A waterfall swing developed by Cleveland-area engineers has amassed over 2.7-million views on YouTube, gaining the unconventional quartet international recognition and business opportunities.
Ian Charnas, a 32-year-old computer and mechanical engineering graduate of Case Western Reserve University
, is happy introduce his A-Team responsible for the creation of the aptly named waterfall swing: Andrew Ratcliff, artist; Michael O’Toole, mechanical engineer; Andrew Witte, computer engineer. All have an impressive background in innovation. Witte most notably was recently credited with the largest Kickstarter fundraiser in history, raising $10 million for a Bluetooth wristwatch he invented – Pebble
. But when it comes to the waterfall swing, Charnas credits Ratcliff with the idea.
“We had seen some computerized waterfalls and thought to do that, but something different,” he recalls. “Ratcliff had the idea to add a swing to it.”
Though their initial application to receive funding for their idea from Burning Man failed, they continued their pursuit steadfast. “We liked the idea so much that we just started working on it,” Charnas recalls, setting a new goal to premiere at the 2010 Makers Faire in San Mateo, California – a gathering of “do-it-yourself people” launched by Make Magazine
. “We set it up, and it was just barely working.”
Although the waterfall swing isn’t a typical product, Charnas treated the project like any other creation of an entrepreneur or innovator. There were trials, feedback, and adjustments over several festivals from Detroit to New York City, including Cleveland’s Ingenuity Festival, and a party at Case to celebrate the opening of the Uptown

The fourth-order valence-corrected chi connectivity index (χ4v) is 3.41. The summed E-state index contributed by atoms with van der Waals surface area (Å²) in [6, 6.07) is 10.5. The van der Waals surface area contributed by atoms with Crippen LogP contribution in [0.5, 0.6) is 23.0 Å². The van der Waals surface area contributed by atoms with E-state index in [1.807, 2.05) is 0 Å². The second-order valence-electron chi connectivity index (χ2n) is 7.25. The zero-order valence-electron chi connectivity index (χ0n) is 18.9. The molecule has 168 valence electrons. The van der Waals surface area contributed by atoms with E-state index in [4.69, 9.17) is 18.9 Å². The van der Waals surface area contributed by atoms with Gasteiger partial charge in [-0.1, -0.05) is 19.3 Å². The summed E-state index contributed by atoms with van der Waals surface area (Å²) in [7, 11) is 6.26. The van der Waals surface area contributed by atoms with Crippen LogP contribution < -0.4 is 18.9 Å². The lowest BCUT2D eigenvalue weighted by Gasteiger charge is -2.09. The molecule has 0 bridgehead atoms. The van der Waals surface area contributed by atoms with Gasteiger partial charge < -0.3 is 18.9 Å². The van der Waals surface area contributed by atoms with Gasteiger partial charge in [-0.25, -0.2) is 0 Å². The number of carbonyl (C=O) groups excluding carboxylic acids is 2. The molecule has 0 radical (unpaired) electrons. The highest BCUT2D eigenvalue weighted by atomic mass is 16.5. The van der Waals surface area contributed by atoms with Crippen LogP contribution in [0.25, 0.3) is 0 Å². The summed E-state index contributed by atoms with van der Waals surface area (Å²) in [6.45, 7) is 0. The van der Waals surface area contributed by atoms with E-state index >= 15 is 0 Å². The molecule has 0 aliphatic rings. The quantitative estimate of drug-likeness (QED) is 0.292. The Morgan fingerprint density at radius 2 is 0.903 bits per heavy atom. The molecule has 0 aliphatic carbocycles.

Development complex. “We figured out how to make the user experience better,” he says.
At the 2011 World Maker Faire, the group decided to take a video of their creation and upload it to YouTube
. Within the next 12-months, they heard from Honda
about using their video for a commercial using the theme, “Things Can Always Be Better.”
“I think someone at Honda’s ad agency must have been looking at YouTube for innovative things that happened to be trending,” says Charnas. “They asked if they could use our footage and give us a bunch of money.” Naturally, they accepted and used the money to completely redo the circuitry and plumbing of the waterfall swing. “We’re now at 2.0 after the changes.”
Now with a national ad under their belt, Charnas says they have more credibility. “People think you’re more real or legit. People trust you more.” This in turn has led to festival and job opportunities across the globe, including the Netherlands, Russia and Dubai. On April 4, they’ll be stopping by NBC’s Today Show
then it’s on to the Forecastle Festival in Louisville, Kentucky, July 12 through 14.
Always thinking of his next idea, Charnas has plans for a project similar to the waterfall, but opts against explaining his vision until it’s finished. “I've found that I can talk about a project until I'm blue in the face,” he says. “But most audiences can't imagine it until they can see the finished thing, which is still about six months away.”
Through it all, Charnas continues his work with a very simple philosophy. “We’re the adults. We have to make the fun stuff now.”
Source: Ian Charnas
Writer: Joe Baur